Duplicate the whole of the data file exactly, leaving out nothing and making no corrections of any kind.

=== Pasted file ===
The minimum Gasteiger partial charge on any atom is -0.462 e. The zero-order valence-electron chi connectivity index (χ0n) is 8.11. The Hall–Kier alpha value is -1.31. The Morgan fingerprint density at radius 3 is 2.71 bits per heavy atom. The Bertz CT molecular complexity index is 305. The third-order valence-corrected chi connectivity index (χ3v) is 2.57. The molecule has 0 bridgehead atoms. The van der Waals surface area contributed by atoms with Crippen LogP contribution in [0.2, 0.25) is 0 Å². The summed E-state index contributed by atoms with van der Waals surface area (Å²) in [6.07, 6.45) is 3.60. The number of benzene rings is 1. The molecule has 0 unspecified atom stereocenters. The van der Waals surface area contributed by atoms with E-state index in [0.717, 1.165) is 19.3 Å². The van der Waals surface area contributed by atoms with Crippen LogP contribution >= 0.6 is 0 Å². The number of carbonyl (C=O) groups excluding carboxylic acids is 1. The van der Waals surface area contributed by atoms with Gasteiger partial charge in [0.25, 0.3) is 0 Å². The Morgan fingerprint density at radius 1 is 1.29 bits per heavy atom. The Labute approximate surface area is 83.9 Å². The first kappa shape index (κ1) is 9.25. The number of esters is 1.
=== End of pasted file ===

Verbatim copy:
The minimum Gasteiger partial charge on any atom is -0.462 e. The zero-order valence-electron chi connectivity index (χ0n) is 8.11. The Hall–Kier alpha value is -1.31. The Morgan fingerprint density at radius 3 is 2.71 bits per heavy atom. The Bertz CT molecular complexity index is 305. The third-order valence-corrected chi connectivity index (χ3v) is 2.57. The molecule has 0 bridgehead atoms. The van der Waals surface area contributed by atoms with Crippen LogP contribution in [0.2, 0.25) is 0 Å². The summed E-state index contributed by atoms with van der Waals surface area (Å²) in [6.07, 6.45) is 3.60. The number of benzene rings is 1. The molecule has 0 unspecified atom stereocenters. The van der Waals surface area contributed by atoms with E-state index in [0.717, 1.165) is 19.3 Å². The van der Waals surface area contributed by atoms with Crippen LogP contribution >= 0.6 is 0 Å². The number of carbonyl (C=O) groups excluding carboxylic acids is 1. The van der Waals surface area contributed by atoms with Gasteiger partial charge in [0.25, 0.3) is 0 Å². The Morgan fingerprint density at radius 1 is 1.29 bits per heavy atom. The Labute approximate surface area is 83.9 Å². The first kappa shape index (κ1) is 9.25. The number of esters is 1.